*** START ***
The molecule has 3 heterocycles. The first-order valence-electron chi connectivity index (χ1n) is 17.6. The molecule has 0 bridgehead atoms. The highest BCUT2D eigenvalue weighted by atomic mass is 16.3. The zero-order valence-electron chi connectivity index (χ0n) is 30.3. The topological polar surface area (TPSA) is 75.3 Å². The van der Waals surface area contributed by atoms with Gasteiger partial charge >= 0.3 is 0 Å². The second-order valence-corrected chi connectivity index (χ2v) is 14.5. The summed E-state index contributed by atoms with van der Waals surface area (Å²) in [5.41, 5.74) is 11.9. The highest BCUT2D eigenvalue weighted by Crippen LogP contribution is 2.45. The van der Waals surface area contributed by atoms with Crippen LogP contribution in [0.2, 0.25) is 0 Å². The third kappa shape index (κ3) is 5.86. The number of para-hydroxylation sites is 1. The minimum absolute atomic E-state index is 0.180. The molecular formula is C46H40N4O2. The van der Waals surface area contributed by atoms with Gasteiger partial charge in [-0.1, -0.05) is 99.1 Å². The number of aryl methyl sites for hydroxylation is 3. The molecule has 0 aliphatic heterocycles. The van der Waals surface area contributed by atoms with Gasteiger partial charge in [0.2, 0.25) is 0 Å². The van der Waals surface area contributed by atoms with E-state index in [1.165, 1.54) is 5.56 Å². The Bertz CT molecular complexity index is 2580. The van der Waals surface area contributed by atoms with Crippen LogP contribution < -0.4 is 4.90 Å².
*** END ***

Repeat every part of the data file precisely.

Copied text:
The molecule has 3 heterocycles. The first-order valence-electron chi connectivity index (χ1n) is 17.6. The molecule has 0 bridgehead atoms. The highest BCUT2D eigenvalue weighted by atomic mass is 16.3. The zero-order valence-electron chi connectivity index (χ0n) is 30.3. The topological polar surface area (TPSA) is 75.3 Å². The van der Waals surface area contributed by atoms with Gasteiger partial charge >= 0.3 is 0 Å². The second-order valence-corrected chi connectivity index (χ2v) is 14.5. The summed E-state index contributed by atoms with van der Waals surface area (Å²) in [5.41, 5.74) is 11.9. The highest BCUT2D eigenvalue weighted by Crippen LogP contribution is 2.45. The van der Waals surface area contributed by atoms with Crippen LogP contribution in [0.2, 0.25) is 0 Å². The third kappa shape index (κ3) is 5.86. The number of para-hydroxylation sites is 1. The minimum absolute atomic E-state index is 0.180. The molecular formula is C46H40N4O2. The van der Waals surface area contributed by atoms with Gasteiger partial charge in [-0.1, -0.05) is 99.1 Å². The number of aryl methyl sites for hydroxylation is 3. The molecule has 0 aliphatic heterocycles. The van der Waals surface area contributed by atoms with Gasteiger partial charge in [0.2, 0.25) is 0 Å². The van der Waals surface area contributed by atoms with E-state index in [1.165, 1.54) is 5.56 Å². The Bertz CT molecular complexity index is 2580. The van der Waals surface area contributed by atoms with Crippen LogP contribution < -0.4 is 4.90 Å².